on the beat | Apr 18, 2019 |
How perfectionism helped Greg Natale land a line at Bergdorf’s

Australian star designer Greg Natale is a perfectionist. It’s how he built his firm, designed his 18,000-square-foot Sydney studio, and how he’s producing his latest collection of home accessories, which were swiftly picked up by Bergdorf Goodman and landed on shelves this month. “I wanted the objects to be heavy,” Natale tells Business of Home. “I wanted everything to be precise.” If he held, say, a vase, and the weight didn’t feel right in his hand, the team would start over. And over. Until it was complete. “When you know it’s right, it’s right,” says Natale.

Greg Natale's objets
Greg Natale's objetsCourtesy of Greg Natale

It took three different manufacturers, a handful of prototypes, and years of development before Natale was ready to show Bergdorf his debut assortment of objets. His persistence paid off: They bought the entire collection on the spot. “I was able to get an intro and I showed them a couple of concepts I was doing, and they loved it,” the designer says. “I wanted the quality to be the best.”

The collection of 50 boxes, vases, trays, bookends, bowls and catchalls is already selling well, and buyers basically formed a line outside the door. Natale’s next collection of objets is slated to release in August, featuring Italian ceramics and French crystal—new materials that will complement the marble, brass, travertine, pen shell and stone that make up this collection.

The collection comprises marble, brass, travertine, pen shell and stone
The collection comprises marble, brass, travertine, pen shell and stone.Courtesy of Greg Natale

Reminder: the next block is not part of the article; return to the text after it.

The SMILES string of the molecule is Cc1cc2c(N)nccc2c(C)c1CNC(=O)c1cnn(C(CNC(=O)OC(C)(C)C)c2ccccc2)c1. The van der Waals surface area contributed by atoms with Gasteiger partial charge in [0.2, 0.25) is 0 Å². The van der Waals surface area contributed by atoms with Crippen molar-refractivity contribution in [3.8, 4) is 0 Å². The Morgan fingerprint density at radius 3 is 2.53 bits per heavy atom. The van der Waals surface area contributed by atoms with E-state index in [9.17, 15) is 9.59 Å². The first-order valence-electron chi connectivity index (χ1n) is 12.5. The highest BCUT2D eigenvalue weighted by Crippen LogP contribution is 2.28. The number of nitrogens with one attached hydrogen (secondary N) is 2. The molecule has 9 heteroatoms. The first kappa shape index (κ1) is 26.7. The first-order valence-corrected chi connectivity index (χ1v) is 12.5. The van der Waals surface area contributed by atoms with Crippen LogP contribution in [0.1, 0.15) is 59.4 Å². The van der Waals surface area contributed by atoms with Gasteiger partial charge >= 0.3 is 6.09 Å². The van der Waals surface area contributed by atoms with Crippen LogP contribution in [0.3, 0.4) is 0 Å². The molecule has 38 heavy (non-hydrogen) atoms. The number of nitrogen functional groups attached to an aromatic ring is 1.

When it comes to product design versus project design, the designer’s firm still focuses on residential projects—but inspiration comes from that as well. “Everything starts from the studio,” says Natale. “When I’m designing product, I’m looking at it from a designer’s point of view. That usually means there’s someone else out there thinking like me.” He describes his aesthetic as tailored and precise. “The word tailored is precise, but it’s also tailored to my client’s dreams and personal style. It’s their house, not mine.” Being too specific, he explains, comes with the risk of a client disliking the final product.

Though his attention and coverage is still growing in the U.S., it’s worth noting that Natale is a well-established star in Australia, his home. Born, raised and still based in Sydney, Natale is the only designer who’s been twice featured as Australian design magazine Belle’s interior designer of the year.

Like many large cities, Sydney is a cultural hub with its own style, one Natale has ingrained in his studio and work. But there have always been aspirations directed toward America. Natale’s anthology, The Patterned Interior, was published by Rizzoli in September; the book tour for it has led to him breaking in a few markets. Since it came out, he’s done two American interiors here—one in New York’s Midtown, and one in Oklahoma.

He appreciates the opportunities. “I came to New York in 1997 and just fell in love with it; at the moment, I’m really happy with Bergdorf Goodman,” says Natale. “It was probably really film and television that led me to decide I wanted to be an interior designer. Films like The Shining and 2001: A Space Odyssey inspired me.”

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